Marines Pillar – Marines History

Marines Pillar - Marines HistoryOn 10 November 1775 the Continental Congress approved the creation of two battalions of Continental Marines to serve aboard Navy vessels.  They served as landing troops for the Continental Navy and to augment the naval forces during the Revolutionary War.  Although successful during the Revolutionary War, the Marines were abolished at the end of the war in April 1783.  On 11 July 1798 Congress ordered the creation of the U.S. Marine Corps and made it available for service under the command of the U.S. Navy.  Despite the hiatus, Marines celebrate 10 November 1775 as the birthday of the U.S. Marine Corps.  The U.S. Marines saw little action in the American Civil War, but later became prominent after being deployed in small wars around the world.  World War II brought the expansion of the Marine Corps from two brigades to two corps with six divisions and five air wings with 132 squadrons.  During World War II the Marines played an important role in the Pacific War and the battles of Guadalcanal, Tarawa, Iwo Jima, and Okinawa. The U.S. Marines were successful in the Korean and Vietnam Wars.  Battles such as the Battle of Chosin Reservoir during the Korean War and Da Nang, Hue’ City and Khe Sanh during the Vietnam War demonstrate the power of the U.S. Marines.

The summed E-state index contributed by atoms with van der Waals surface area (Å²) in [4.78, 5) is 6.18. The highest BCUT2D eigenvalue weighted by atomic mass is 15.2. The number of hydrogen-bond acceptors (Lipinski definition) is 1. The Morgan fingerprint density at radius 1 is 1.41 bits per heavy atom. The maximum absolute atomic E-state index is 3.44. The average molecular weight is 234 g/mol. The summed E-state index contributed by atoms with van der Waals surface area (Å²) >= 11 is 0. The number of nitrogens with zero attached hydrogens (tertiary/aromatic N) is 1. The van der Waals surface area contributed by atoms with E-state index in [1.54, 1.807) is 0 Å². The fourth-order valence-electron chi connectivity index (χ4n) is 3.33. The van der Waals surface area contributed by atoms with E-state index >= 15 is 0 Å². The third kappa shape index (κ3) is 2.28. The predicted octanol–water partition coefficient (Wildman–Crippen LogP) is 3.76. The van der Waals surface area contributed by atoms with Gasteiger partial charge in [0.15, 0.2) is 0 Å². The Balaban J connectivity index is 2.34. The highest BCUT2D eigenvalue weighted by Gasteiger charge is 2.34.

More recently the Marines were involved in Operation Desert Storm, Operation Desert Shield, Operation Enduring Freedom in Afghanistan and Operation Iraqi Freedom.  Operation Desert Storm in 1990 was the largest deployment of Marines since the Vietnam War.  Marines of the 15th Marine Expeditionary Unit and 26th Marine Expeditionary Unit were among the first forces into Afghanistan during Operation Enduring Freedom where they were sent to Helmand province in Afghanistan to fight the Taliban and al Qaeda.  In 2003 the US Marines were deployed by air and sea to Kuwait responsible for combat, security operations, and humanitarian efforts in the region. From Kuwait the Marines began their march to Baghdad, making the march the longest in Marine Corps history.  On 9 April 2003, with the assistance of the US Army, the Marines attacked Baghdad and took control of Saddam Hussein’s hometown, Tikrit.

The U.S. Marines are under the command of the Department of the Navy, which was placed under the Department of Defense by the National Security Act of 1947 and the National Security Act Amendments of 1949.

(Sources: www.military.com, www.britannica.com, www.marines.com, www.montney.com/marine/history/htm)